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Visual-spatial attention is an essential brain function that enables us to select and preferentially process high priority information in the visual fields. Several brain areas have been shown to participate in the control of spatial attention in humans, but little is known about the underlying selection mechanisms. Non-invasive scalp recordings of(More)
We report an event-related potential (ERP) experiment of human recognition memory that explored the relation between conscious awareness and electrophysiological activity of the brain. We recorded ERPs from healthy adults while they made "remember" and "know" recognition judgments about previously seen words. These two kinds of judgments reflect(More)
Event-related potentials (ERPs) were recorded from 12 subjects as they attended to the left or right hemifield of a visual display while fixating a central point. Stimuli were presented to the left or right visual fields on separate trials (unilateral stimuli) or to both fields simultaneously (bilateral stimuli). In different conditions, the stimulus(More)
Previous studies of visual search in humans using event-related potentials (ERPs) have revealed an ERP component called 'N2pc' (180-280 ms) that reflects the focusing of attention onto potential target items in the search array. The present study was designed to localize the neuroanatomical sources of this component by means of magnetoencephalographic (MEG)(More)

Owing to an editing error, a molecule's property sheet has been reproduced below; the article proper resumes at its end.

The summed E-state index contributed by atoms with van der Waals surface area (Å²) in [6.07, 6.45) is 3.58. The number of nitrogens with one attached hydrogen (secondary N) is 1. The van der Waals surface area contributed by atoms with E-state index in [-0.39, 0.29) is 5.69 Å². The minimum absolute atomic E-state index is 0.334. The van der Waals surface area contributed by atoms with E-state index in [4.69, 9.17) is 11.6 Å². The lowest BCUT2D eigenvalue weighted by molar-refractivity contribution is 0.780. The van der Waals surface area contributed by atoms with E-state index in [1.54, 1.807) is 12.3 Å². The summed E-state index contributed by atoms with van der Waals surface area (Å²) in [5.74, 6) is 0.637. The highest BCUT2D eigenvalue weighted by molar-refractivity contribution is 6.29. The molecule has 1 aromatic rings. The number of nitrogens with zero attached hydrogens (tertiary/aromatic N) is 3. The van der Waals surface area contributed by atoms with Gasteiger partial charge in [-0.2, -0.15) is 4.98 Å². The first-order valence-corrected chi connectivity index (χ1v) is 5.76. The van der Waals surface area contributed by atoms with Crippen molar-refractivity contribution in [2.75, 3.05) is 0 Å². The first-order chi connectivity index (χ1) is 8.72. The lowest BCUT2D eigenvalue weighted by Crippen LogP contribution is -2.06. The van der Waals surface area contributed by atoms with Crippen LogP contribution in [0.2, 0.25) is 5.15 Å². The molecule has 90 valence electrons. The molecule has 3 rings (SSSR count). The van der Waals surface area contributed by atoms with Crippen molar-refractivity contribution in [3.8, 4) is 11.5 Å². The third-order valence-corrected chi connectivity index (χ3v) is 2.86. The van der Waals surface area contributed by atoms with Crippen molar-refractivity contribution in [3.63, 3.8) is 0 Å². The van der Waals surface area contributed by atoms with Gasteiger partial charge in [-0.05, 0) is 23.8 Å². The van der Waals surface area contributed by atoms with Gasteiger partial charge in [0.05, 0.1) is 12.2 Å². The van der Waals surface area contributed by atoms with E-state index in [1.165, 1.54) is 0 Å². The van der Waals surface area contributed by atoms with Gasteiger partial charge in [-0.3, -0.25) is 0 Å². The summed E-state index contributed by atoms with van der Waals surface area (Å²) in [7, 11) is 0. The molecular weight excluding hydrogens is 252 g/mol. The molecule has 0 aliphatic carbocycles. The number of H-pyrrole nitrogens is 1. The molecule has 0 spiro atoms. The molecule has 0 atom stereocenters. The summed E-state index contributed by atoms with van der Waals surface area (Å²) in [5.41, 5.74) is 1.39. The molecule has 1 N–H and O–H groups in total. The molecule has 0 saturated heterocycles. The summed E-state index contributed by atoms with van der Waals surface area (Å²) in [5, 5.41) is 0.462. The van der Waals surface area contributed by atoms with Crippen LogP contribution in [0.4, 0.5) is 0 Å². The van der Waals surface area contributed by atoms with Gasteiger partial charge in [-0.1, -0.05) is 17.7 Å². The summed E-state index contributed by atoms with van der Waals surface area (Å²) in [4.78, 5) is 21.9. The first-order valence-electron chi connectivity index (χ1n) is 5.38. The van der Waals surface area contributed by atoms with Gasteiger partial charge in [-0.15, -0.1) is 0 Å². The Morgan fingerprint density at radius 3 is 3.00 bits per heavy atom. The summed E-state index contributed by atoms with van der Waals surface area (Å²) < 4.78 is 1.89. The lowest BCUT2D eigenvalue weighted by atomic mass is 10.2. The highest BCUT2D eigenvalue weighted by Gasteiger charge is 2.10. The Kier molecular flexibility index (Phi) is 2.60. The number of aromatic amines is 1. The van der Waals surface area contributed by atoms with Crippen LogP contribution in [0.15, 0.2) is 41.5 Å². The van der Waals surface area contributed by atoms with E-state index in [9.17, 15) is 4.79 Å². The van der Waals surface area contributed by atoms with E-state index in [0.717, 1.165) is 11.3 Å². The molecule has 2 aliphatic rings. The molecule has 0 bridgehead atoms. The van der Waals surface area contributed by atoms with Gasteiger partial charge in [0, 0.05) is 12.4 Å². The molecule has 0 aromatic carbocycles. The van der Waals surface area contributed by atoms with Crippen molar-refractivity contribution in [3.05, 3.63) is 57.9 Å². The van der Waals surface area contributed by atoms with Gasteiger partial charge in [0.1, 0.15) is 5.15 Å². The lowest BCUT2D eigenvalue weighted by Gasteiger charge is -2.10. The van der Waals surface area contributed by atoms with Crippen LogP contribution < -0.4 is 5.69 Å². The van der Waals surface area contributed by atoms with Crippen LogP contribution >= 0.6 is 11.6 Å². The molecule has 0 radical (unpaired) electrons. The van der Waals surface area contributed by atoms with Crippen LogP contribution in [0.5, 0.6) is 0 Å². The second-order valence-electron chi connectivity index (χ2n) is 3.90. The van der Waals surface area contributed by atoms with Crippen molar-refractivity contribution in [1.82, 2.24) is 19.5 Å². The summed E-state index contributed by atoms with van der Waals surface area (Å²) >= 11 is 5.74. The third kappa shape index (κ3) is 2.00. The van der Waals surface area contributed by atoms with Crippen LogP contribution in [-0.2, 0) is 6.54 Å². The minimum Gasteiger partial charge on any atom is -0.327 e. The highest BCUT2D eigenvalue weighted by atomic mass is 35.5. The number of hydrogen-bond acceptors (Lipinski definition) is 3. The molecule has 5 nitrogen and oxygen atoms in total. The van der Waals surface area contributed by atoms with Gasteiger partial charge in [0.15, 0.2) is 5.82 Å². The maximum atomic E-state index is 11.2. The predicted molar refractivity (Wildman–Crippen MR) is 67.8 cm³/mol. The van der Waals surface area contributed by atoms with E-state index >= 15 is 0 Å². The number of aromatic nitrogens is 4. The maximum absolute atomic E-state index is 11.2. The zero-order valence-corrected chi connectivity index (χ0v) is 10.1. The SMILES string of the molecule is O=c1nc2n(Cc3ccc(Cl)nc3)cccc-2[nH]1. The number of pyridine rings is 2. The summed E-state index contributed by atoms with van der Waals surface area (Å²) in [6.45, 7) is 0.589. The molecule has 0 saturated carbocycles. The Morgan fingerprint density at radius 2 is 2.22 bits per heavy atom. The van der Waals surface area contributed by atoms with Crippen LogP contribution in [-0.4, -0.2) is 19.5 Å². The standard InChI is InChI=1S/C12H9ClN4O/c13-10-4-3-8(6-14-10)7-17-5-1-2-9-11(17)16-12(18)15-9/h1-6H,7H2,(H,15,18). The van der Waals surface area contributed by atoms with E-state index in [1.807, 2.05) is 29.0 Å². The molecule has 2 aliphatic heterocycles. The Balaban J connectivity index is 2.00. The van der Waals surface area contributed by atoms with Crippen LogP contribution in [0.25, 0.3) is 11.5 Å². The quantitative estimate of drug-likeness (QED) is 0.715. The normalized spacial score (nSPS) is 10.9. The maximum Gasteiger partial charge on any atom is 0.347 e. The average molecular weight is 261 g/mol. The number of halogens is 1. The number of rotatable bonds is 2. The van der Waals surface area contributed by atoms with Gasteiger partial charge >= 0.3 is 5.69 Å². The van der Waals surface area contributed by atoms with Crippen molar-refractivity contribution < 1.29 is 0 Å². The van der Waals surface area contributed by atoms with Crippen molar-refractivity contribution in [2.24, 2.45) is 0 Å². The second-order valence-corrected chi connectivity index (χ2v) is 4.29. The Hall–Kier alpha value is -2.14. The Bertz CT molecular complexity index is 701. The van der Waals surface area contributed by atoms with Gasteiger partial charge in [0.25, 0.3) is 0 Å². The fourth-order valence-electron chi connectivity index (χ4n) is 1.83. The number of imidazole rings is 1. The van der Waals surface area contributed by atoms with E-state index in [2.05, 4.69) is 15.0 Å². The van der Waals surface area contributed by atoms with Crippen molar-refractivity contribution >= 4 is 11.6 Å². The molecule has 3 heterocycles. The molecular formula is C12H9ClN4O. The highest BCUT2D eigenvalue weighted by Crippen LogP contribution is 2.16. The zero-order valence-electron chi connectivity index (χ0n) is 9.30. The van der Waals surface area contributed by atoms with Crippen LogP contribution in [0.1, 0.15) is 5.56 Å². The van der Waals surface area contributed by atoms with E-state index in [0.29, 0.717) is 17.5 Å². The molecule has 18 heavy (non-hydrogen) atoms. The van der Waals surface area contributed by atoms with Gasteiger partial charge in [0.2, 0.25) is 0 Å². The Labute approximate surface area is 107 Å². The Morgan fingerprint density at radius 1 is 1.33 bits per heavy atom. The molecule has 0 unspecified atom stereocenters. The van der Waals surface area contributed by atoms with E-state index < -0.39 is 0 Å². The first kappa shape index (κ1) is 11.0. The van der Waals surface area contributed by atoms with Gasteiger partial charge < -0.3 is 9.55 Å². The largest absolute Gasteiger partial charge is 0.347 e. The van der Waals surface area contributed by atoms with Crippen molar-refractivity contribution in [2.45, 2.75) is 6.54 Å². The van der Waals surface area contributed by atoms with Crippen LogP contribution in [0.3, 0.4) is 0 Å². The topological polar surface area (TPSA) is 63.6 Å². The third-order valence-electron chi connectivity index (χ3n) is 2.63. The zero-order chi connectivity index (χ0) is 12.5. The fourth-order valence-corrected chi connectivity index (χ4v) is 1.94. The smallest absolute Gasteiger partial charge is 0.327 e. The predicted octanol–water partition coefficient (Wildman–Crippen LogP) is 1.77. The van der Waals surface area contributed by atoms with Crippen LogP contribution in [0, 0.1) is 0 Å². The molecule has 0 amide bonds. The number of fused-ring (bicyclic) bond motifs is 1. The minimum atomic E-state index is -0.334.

Amnesic patients with early and seemingly isolated hippocampal injury show relatively normal recognition memory scores. The cognitive profile of these patients raises the possibility that this recognition performance is maintained mainly by stimulus familiarity in the absence of recollection of contextual information. Here we report electrophysiological(More)
Whole-head functional magnetic resonance imaging was applied to nine healthy right-handed subjects while they were performing three different mental rotation tasks and two visual control tasks. The mental rotation tasks comprised stimuli pairs derived from the "classical" 3D cube figures first used by R. N. Shepard and J. Metzler (1971, Science 171,(More)
Recent functional neuroimaging studies have emphasized the role of the different areas within the left superior temporal sulcus (STS) for the perception of various speech stimuli. We report here the results of three independent studies additionally demonstrating hemodynamic responses in the vicinity of the planum temporale (PT). In these studies we used(More)
The neural mechanisms of hierarchical stimulus processing were investigated using a combined event-related potentials (ERPs) and positron emission tomography (PET) approach. Healthy subjects were tested under two conditions that involved selective or divided attention between local and global levels of hierarchical letter stimuli in order to determine(More)
It is generally held that motor imagery is the internal simulation of movements involving one's own body in the absence of overt execution. Consistent with this hypothesis, results from numerous functional neuroimaging studies indicate that motor imagery activates a large variety of motor-related brain regions. However, it is unclear precisely which of(More)